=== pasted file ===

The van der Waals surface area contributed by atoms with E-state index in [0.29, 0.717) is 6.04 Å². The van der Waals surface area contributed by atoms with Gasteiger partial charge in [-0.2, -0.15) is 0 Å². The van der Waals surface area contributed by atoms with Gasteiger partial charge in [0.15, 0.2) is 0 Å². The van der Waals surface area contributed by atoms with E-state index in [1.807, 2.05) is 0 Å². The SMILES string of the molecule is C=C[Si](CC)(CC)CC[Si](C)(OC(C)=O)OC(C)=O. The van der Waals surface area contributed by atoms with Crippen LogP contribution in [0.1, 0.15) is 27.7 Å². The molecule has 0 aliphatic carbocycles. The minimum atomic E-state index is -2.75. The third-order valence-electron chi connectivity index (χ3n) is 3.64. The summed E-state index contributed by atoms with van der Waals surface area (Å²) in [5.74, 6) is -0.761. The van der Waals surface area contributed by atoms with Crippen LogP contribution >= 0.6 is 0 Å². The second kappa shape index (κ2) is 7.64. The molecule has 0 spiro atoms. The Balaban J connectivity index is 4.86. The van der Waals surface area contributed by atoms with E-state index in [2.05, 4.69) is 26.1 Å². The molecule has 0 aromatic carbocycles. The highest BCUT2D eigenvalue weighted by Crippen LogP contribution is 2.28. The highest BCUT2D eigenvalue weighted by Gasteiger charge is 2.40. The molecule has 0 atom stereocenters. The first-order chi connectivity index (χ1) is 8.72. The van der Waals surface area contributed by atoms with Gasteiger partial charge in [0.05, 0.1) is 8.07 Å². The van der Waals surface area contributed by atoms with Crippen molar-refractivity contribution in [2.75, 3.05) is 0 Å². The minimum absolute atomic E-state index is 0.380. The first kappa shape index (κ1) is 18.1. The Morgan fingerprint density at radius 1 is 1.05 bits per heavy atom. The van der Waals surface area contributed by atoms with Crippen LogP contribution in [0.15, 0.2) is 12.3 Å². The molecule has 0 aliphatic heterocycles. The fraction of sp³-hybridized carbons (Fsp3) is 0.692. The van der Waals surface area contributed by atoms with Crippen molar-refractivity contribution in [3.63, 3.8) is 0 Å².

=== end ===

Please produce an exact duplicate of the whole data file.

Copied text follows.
The van der Waals surface area contributed by atoms with E-state index in [0.29, 0.717) is 6.04 Å². The van der Waals surface area contributed by atoms with Gasteiger partial charge in [-0.2, -0.15) is 0 Å². The van der Waals surface area contributed by atoms with Gasteiger partial charge in [0.15, 0.2) is 0 Å². The van der Waals surface area contributed by atoms with E-state index in [1.807, 2.05) is 0 Å². The SMILES string of the molecule is C=C[Si](CC)(CC)CC[Si](C)(OC(C)=O)OC(C)=O. The van der Waals surface area contributed by atoms with Crippen LogP contribution in [0.1, 0.15) is 27.7 Å². The molecule has 0 aliphatic carbocycles. The minimum atomic E-state index is -2.75. The third-order valence-electron chi connectivity index (χ3n) is 3.64. The summed E-state index contributed by atoms with van der Waals surface area (Å²) in [5.74, 6) is -0.761. The van der Waals surface area contributed by atoms with Crippen LogP contribution >= 0.6 is 0 Å². The second kappa shape index (κ2) is 7.64. The molecule has 0 spiro atoms. The Balaban J connectivity index is 4.86. The van der Waals surface area contributed by atoms with E-state index in [2.05, 4.69) is 26.1 Å². The molecule has 0 aromatic carbocycles. The highest BCUT2D eigenvalue weighted by Crippen LogP contribution is 2.28. The highest BCUT2D eigenvalue weighted by Gasteiger charge is 2.40. The molecule has 0 atom stereocenters. The first-order chi connectivity index (χ1) is 8.72. The van der Waals surface area contributed by atoms with Gasteiger partial charge in [0.05, 0.1) is 8.07 Å². The van der Waals surface area contributed by atoms with Crippen molar-refractivity contribution in [2.75, 3.05) is 0 Å². The minimum absolute atomic E-state index is 0.380. The first kappa shape index (κ1) is 18.1. The Morgan fingerprint density at radius 1 is 1.05 bits per heavy atom. The van der Waals surface area contributed by atoms with Crippen LogP contribution in [0.15, 0.2) is 12.3 Å². The molecule has 0 aliphatic heterocycles. The fraction of sp³-hybridized carbons (Fsp3) is 0.692. The van der Waals surface area contributed by atoms with Crippen molar-refractivity contribution in [3.63, 3.8) is 0 Å².